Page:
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This travel advice covers Israel and the Occupied Palestinian Territories

The FCDO advises against all travel to:

  • Gaza
  • the Sheba’a Farms and Ghajjar
  • within 500m of the border with Lebanon (the ‘Blue Line’) east of Metula, including the northern edge of the town and east of Route 98 along the Syrian border

COVID-19 entry restrictions for Israel and the Occupied Palestinian Territories

Before you travel, check the ‘Entry requirements’ section for Israel’s current entry restrictions and requirements. These may change with little warning. Monitor this advice for the latest updates and stay in contact with your travel provider.

Travelling from and returning to the UK

Check what you must do to travel abroad and return to England, Scotland, Wales or Northern Ireland.

If you plan to pass through another country to return to the UK, check the travel advice for the country you’re transiting. If you will pass through a red list country, book your hotel quarantine package before travelling to the UK.

If you’re planning travel to Israel or the Occupied Palestinian Territories, find out what you need to know about coronavirus there in the Coronavirus section.

During the COVID-19 pandemic, it is more important than ever to get travel insurance and check it provides sufficient cover. See the FCDO’s guidance on foreign travel insurance.

For information about COVID-19 vaccines, see the Coronavirus page.

Make sure you are aware of Israeli immigration policies before you travel. Allow extra time for increased security measures and checks at airports during Israeli holidays and during the peak summer tourist season. See Entry requirements.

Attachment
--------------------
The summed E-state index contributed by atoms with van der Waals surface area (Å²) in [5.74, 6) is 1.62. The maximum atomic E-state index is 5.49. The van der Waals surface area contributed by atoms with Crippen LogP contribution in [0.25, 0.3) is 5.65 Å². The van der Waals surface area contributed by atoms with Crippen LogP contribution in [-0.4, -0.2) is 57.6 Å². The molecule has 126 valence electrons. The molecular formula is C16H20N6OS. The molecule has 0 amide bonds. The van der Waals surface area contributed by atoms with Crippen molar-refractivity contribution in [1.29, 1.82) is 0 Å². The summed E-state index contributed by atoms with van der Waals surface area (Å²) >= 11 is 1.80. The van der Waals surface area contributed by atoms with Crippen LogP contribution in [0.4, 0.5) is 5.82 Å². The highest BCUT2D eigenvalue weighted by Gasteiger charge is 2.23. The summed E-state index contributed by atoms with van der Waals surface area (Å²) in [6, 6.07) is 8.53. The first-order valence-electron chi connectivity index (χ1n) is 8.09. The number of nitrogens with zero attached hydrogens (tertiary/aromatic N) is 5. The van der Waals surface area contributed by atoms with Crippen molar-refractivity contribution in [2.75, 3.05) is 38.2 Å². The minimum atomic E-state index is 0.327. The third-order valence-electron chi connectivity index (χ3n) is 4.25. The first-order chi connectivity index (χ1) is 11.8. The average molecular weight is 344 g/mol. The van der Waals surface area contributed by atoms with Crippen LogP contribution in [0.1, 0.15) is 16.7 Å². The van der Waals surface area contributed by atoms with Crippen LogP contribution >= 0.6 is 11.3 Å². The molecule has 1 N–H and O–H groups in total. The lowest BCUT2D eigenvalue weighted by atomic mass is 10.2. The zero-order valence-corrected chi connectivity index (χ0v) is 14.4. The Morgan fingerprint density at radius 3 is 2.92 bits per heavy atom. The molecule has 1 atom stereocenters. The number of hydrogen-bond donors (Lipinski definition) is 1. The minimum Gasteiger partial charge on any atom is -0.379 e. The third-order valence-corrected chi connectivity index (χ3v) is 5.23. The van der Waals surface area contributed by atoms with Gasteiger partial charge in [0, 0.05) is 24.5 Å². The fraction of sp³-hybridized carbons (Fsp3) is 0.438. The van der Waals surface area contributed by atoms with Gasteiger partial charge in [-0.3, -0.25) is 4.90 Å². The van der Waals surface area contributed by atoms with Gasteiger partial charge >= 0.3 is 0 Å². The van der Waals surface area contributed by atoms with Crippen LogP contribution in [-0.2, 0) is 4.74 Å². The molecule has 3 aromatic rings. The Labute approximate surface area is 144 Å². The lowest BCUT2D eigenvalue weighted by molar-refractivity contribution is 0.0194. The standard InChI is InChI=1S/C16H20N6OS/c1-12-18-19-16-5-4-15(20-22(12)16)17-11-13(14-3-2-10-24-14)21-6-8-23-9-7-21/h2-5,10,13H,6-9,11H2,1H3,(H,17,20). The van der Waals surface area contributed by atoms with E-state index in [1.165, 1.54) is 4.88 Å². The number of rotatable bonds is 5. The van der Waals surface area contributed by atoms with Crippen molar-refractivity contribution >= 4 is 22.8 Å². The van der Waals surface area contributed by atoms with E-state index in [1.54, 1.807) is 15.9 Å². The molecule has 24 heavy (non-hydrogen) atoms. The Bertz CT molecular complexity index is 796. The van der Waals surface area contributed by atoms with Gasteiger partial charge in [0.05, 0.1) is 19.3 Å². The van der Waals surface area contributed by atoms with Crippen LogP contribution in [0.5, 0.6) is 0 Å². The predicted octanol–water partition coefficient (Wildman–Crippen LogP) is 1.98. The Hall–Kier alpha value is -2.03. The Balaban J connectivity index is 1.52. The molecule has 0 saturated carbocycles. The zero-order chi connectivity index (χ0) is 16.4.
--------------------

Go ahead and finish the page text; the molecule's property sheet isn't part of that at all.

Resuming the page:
The security situation in Israel and the Occupied Palestinian Territories can be fast moving, tense and unpredictable. You should be vigilant at all times and keep up to date with local media and travel reports. You should avoid all demonstrations and large gatherings.

There have been repeated instances of rocket fire from Gaza, which may occur well beyond the Gaza border area; Israel has often responded by returning projectile fire into Gaza. If travelling in central or southern Israel, familiarise yourself with the safety actions that you should take in the event of a warning siren, follow advice from local authorities and stay informed of the security situation through the media and this travel advice. See Gaza

From 10 May 2021, Hamas and other militant groups in Gaza fired over 4000 rockets and mortars towards Israel, including southern and central Israel, Tel Aviv, and Jerusalem. The Israeli Defence Forces (IDF) responded with airstrikes into Gaza. Further rocket fire from Gaza, and IDF counterstrikes, are possible. In the event of further rocket fire, you should follow the advice of local authorities. A ceasefire came into effect on 21 May 2021.

In Israel and the West Bank, including Tel Aviv, East Jerusalem and the Old City (particularly at and around the Chain Gate, Damascus Gate and Lions Gate areas of the Old City) and Hebron, there have been numerous violent clashes between protestors and security forces and stabbing, shooting, arson, vehicle ramming and stone throwing attacks on people and vehicles. These types of incidents also happen along Route 60 within the West Bank (the main road connecting Jerusalem with Nablus and Hebron) and along Route 443 between Tel Aviv and Jerusalem. There is a risk that tourists or bystanders could be caught up in any incident. You should avoid any demonstrations and follow instructions of local authorities.